Codename: Sailor V Series Review

sailor vStop me if you’ve heard this one before: A beautiful junior high school student comes across a mysterious talking cat that tells her that she has an important destiny. To her shock and amazement, she discovers that she is no ordinary teenager, but actually a chosen warrior and the reincarnation of a princess! She is… Sailor Venus!

… What? Where you expecting someone else?

Codename: Sailor V is a prequel to Pretty Guardian Sailor Moon, the classic magical girl manga by Naoko Takeuchi. It is set one year prior to the start of Sailor Moon and stars Minako Aino, a.k.a. Sailor Venus as she is learning the ropes of being a champion of justice and working under the codename of Sailor V (hence the title)! Codename: Sailor V began as a one-shot story before it was expanded into a series and, thanks to its popularity, the sequel series debuted later that same year. In some respects, it feels like a prototype of Pretty Guardian Sailor Moon. Minako and Usagi (a.k.a. Sailor Moon) start their heroic journey’s in much the same way and a number of characters in these manga series feel like mirrors of each other. Mina’s friend, Hikaru, seems like a cross between Naru and Ami; Phantom Ace is an obvious parallel to Tuxedo Max; Amano, a nerdy boy in Mina’s class who has a crush on her, is essentially the exact same character as Umino, right down to wearing the exact same spiral-eye glasses! Mina Minaherself has a lot in common with Usagi, she can be very silly and is a poor student who spends all her time playing video games, goofing off and crushing on boys. She’ll complain about having to fight bad guys and gets cheeky with Artemis, asking for rewards for defeating an enemy and for new items when she gets bored of her current magical weapons. Not exactly the ideal hero, much like Usagi when she first became Sailor Moon. Minako even gets a lot of similar powers in this manga, including a transformation pen that functions identically to the one that Sailor Moon uses to disguise herself. However, there are also a number of things that set her apart from Usagi. Minako is very athletic and tough and she takes to the role of superhero much faster than Usagi. She might complain from time to time but whenever a situation arises that requires her attention Sailor V immediately gets down to business.

The format of Codename: Sailor V differs from Pretty Guardian Sailor Moon as well. It’s episodic and more comedic, with each chapter featuring a new monster-of-the-week type villain with increasingly bizarre schemes for Sailor V to foil. Some of these evil plans are simply hilarious. A few of my favorites include a plan to make women gain weight so that they can suck out their energy at a weight-loss spa and another plan that involved using mosquitos to drain energy by sucking people’s blood. In keeping with the lighter tone, Sailor V will jump into battle spouting facts about blood donation and making references to Victor Hugo (apparently, he was very against cruelty to animals), before overpowering her enemies with smelly Sulphur clouds or magically creating giant mosquito coils. This manga doesn’t take itself too seriously and it’s a lot of fun to watch Minako kick butt and make up her attacks on the fly.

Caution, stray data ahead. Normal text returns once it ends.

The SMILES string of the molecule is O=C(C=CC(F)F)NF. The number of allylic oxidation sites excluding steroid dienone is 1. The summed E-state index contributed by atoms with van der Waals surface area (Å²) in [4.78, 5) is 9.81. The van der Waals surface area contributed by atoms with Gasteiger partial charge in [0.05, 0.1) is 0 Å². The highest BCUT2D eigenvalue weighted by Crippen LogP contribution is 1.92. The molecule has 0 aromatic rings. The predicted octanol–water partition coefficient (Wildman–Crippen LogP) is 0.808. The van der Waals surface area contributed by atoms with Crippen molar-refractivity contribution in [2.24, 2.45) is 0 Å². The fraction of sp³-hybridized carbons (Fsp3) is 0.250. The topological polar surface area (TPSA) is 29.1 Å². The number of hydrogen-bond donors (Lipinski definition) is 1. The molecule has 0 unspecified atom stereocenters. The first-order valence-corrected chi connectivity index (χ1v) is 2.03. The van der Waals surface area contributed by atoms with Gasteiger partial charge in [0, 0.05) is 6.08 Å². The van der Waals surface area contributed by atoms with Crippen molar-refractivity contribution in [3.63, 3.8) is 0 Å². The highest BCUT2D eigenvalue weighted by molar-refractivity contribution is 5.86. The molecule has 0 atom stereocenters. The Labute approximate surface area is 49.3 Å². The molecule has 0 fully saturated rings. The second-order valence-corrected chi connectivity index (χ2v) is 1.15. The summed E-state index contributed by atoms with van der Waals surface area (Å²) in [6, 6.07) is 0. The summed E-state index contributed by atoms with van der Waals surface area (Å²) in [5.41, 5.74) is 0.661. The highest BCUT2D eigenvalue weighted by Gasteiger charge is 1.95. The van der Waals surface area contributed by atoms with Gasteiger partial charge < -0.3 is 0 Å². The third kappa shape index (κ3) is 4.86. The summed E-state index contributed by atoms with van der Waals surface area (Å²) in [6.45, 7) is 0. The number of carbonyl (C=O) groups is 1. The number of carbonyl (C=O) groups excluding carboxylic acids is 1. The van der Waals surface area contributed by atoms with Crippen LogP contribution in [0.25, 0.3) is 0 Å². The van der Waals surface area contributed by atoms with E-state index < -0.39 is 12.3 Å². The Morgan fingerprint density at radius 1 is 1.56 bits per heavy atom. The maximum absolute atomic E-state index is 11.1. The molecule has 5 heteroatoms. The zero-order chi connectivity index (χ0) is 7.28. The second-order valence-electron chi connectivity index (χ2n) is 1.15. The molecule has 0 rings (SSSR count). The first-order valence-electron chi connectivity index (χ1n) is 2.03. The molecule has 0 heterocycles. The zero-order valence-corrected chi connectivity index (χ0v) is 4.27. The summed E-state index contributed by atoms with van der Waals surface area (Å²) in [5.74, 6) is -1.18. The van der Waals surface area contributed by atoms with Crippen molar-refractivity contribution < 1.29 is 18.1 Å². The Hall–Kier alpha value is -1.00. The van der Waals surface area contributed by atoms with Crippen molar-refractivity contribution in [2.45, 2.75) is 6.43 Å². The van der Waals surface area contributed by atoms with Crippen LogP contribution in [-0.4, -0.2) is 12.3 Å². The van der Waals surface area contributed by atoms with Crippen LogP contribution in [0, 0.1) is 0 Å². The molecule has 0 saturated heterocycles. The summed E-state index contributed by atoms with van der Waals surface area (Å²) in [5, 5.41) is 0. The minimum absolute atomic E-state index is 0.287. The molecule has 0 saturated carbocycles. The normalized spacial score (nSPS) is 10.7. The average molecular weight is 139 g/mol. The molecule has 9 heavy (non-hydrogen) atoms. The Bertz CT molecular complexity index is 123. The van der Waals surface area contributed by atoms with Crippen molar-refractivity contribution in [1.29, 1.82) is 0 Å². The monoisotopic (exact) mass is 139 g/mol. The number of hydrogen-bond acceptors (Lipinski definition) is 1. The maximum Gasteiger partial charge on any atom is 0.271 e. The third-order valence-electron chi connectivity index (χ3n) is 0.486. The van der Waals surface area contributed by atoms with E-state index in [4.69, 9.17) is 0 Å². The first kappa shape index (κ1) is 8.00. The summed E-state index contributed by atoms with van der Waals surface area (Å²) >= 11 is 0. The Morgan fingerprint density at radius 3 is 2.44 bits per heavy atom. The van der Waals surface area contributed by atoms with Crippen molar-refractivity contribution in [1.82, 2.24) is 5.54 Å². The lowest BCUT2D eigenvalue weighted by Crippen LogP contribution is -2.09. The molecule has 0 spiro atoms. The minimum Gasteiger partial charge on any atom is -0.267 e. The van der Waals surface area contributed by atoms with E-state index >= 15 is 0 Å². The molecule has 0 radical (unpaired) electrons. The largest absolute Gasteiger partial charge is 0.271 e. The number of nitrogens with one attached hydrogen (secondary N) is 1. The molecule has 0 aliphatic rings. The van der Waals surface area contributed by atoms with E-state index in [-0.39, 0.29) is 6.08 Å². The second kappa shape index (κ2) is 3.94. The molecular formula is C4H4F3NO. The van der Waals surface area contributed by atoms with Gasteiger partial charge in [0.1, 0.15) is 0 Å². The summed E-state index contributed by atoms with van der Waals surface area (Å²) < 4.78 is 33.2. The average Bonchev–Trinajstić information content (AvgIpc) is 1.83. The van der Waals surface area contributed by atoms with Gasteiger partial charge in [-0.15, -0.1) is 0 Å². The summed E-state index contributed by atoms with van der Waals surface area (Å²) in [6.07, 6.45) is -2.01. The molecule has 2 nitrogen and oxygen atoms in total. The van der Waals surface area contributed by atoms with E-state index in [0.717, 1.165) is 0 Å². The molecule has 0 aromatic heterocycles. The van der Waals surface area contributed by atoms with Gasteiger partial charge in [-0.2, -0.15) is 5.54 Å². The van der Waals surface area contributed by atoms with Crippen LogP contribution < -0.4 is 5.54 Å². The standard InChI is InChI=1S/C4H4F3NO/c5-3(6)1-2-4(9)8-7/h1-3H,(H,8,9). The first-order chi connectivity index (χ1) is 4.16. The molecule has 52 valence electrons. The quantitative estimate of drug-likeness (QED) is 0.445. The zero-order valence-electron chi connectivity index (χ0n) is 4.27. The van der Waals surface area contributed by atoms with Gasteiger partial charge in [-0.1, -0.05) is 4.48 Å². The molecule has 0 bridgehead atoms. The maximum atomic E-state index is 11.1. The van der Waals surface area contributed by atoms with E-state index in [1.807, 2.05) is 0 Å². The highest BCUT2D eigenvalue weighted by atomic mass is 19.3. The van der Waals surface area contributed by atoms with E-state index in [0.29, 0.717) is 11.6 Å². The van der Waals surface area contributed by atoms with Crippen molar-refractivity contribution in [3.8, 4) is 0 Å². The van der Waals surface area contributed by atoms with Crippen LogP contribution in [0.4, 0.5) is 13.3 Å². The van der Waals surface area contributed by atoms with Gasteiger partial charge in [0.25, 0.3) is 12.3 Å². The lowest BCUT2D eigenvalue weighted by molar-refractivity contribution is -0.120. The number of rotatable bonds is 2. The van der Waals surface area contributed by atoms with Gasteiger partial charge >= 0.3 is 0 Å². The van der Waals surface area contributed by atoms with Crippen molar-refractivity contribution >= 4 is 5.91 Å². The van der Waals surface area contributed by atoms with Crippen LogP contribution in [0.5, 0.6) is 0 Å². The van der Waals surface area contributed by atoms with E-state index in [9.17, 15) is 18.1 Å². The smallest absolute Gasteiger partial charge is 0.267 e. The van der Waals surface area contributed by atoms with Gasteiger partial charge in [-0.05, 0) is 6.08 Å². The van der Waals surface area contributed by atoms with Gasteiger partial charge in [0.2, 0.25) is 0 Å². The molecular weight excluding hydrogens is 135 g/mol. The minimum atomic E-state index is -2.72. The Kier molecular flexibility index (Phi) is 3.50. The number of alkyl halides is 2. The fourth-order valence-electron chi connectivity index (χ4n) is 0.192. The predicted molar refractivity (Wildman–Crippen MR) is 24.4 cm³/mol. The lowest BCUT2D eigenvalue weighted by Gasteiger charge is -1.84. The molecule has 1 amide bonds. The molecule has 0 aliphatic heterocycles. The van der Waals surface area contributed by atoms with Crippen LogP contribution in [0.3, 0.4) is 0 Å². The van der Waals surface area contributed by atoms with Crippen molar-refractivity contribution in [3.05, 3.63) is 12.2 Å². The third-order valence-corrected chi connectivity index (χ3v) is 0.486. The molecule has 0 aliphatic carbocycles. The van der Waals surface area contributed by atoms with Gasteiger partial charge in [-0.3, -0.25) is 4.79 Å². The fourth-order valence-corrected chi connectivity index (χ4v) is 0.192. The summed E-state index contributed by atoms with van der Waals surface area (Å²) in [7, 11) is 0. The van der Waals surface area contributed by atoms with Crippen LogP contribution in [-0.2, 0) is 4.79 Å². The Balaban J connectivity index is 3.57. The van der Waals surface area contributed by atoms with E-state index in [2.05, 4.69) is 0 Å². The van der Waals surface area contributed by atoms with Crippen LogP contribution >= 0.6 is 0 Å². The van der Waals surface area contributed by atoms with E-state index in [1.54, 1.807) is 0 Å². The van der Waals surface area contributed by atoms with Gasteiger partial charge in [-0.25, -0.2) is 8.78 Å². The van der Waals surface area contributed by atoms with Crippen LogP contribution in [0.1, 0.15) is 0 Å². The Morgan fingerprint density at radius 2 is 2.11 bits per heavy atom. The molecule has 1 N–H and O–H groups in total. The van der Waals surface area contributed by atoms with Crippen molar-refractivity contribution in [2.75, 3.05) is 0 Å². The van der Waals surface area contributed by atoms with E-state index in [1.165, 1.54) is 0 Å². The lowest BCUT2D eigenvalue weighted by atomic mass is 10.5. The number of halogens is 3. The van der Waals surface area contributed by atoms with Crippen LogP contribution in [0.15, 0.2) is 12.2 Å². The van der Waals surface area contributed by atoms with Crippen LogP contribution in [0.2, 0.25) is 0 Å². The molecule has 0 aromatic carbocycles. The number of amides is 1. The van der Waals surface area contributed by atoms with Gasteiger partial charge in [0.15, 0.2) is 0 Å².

Codename: Sailor V isn’t without any narrative meat, however. There is a running gag where Mina constantly falls in love with different guys, only to crash and burn, that is played up for laughs throughout the series but then takes a bit of a serious turn towards the end. Minako eventually comes to the realization that she was more in love with the idea of being in love than she was with any of those guys and that she actually loves being Sailor V. In a bitter-sweet moment, Minako regains her memories of her past life as the Princess of Venus, finally remembering the important friends she lost, and simultaneously comes to understand that she will need to give up on finding love if she is to fully devote herself to her duty. Finally awakened as Sailor Venus, she commits herself to stopping the forces of evil, finding her lost friends and her precious princess and sacrifices one of her personal dreams in the process. It’s a little heart-breaking, especially if you’ve read Pretty Guardian Sailor Moon and are familiar with how this commitment is tested in that series, but it’s also touching to see how Minako matures as a result and to know that the true loves of Minako’s life will end up being her friends.

If you’re a fan of Sailor Moon then this series is a must read. It’s funny, cute and gives you a lot of insight into the character of Sailor Venus. If you’re new to the Sailor Moon franchise, then this might be a good place to start, as it’s a short and light-hearted series with a plucky heroine that’s sure to steal your heart!

Final Score: 8 out of 10.

For more information on Codename: Sailor V check out Kodansha’s website:

Be sure to let me know what you thought of this series in the comments section. How do you think it compares to it’s sequel series, Pretty Guardian Sailor Moon? Speaking of which, be sure to check out my review of that manga: Pretty Guardian Sailor Moon Series Review


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